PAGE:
With the recent release of LEGO The Lord of the Rings, as well as the upcoming third and final theatrical installment of The Hobbit saga, the canon of the Middle-earth universe has proven itself as stable ground for fantastic, engaging adventures. However, delving into the works highlighting the expanded universe has proven itself to be shaky ground at best. Is Middle-earth: Shadow of Mordor a noteworthy title to add alongside a much-beloved franchise?
Amidst the deep lore of J.R.R. Tolkien’s two legendary works, The Hobbit and The Lord of the Rings, players partake in an expansive journey with Talion, a Ranger of The Black Gate, whose job includes guarding Gondor and keeping watch over the insidious Mordor. Uruks, various captains of the orcs, ambush The Black Gate, killing Talion and his family. Resurrected by a Wraith, Talion’s main goal in the land of Mordor is to seek revenge.
Players may feel confused by this plot in the beginning, but they need not worry; the game does not expect anyone to have extensive background knowledge of the Rings universe in order to play the game effectively. Those who enjoy the series will find great satisfaction in exploring the massive map, reading the deep history and noting all the other nods to Tolkien’s work sprinkled within the game. The only real disconnections are within threads of the opening plot. Nearly every aspect of the game, from the buildings to the flowers, has a profound story tied to it. For those who are not as tuned in with the universe, other aspects can surely keep them interested in the game.
The story of murderous revenge demands continuous combat, all of which is done in an acrobatic, free-flowing form reminiscent of Warner Brothers’ other notable video game franchise, the Batman: Arkham series. Enemies can be attacked head-on for a gory fight or be removed quickly by stealth options similar to the Assassin’s Creed series. Direct combat is nothing short of a marvelous beauty. An extremely responsive and intuitive fighting system has been put in place, and is one of the best being used in RPGs today.
Upon killing enemies, Talion can level up to gain ability points to purchase various perks on a tree of combat upgrades (akin to Skyrim). With a simple and quick combat system that yields many upgrade points, players can find themselves addicted to killing enemies to further improve Talion for his next big battle.
The core goal within the game is targeting all the captains with information provided by those interrogated, then picking them off one by one. Once targeted, Captains show up on the map, alongside an image and a rank to show how difficult they will be to kill.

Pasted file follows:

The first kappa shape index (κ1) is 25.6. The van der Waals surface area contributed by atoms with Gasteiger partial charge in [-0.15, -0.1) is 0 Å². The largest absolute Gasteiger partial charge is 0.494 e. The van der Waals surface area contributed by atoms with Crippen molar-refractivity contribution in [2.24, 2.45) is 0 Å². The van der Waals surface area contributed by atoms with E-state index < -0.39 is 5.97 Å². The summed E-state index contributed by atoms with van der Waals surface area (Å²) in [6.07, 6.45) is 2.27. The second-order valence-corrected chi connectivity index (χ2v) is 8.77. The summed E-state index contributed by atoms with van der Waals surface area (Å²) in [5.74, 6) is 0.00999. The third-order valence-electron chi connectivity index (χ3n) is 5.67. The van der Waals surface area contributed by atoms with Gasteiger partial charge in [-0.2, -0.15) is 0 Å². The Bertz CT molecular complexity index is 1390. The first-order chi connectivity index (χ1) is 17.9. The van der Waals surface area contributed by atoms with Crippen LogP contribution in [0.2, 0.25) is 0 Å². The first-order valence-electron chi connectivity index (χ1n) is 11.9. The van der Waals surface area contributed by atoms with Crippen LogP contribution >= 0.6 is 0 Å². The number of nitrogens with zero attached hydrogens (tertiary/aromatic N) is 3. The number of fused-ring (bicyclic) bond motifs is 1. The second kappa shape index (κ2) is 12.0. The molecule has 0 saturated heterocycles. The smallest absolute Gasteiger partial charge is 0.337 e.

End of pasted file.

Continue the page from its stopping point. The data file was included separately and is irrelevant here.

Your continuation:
Gameplay style affects players’ skill level as well. If a player falls to a particular orc, then that AI gains levels of power after the fight and may even move up ranks. In any subsequent battles, it taunts Talion with its previous victory and will be tougher to kill. Later within the game, Talion will be able to mind-control orcs, which can be used to pit them against their brethren or their captain, and move them up the ranks. Players can also choose to interrupt hunts or duels between orcs if desired.
When not in combat or doing missions, Talion can explore the beautiful environment of Mordor before its time of desolation; everything from the lush landscape and weapons, to the enemies, are crafted with exquisite detail. Climbing buildings and traversing areas within the game is a breeze, thanks to mechanics borrowed from Assassin’s Creed.
This is a nice escape from the campaign story, which is not without fault and has numerous lackluster moments. Deep lore prevents Shadow of Mordor from being devoid of story, but narrative does not fall within the highlights of this game. The emphasis is put on combat, which is where the game truly shines.
From innovative manipulation and detail of each enemy and their ranks to the flawless fighting style of Talion, this intriguing and engaging gameplay lands Middle-earth: Shadow of Mordor a spot on the notable title list within the Tolkien universe.
Our Take: 3/5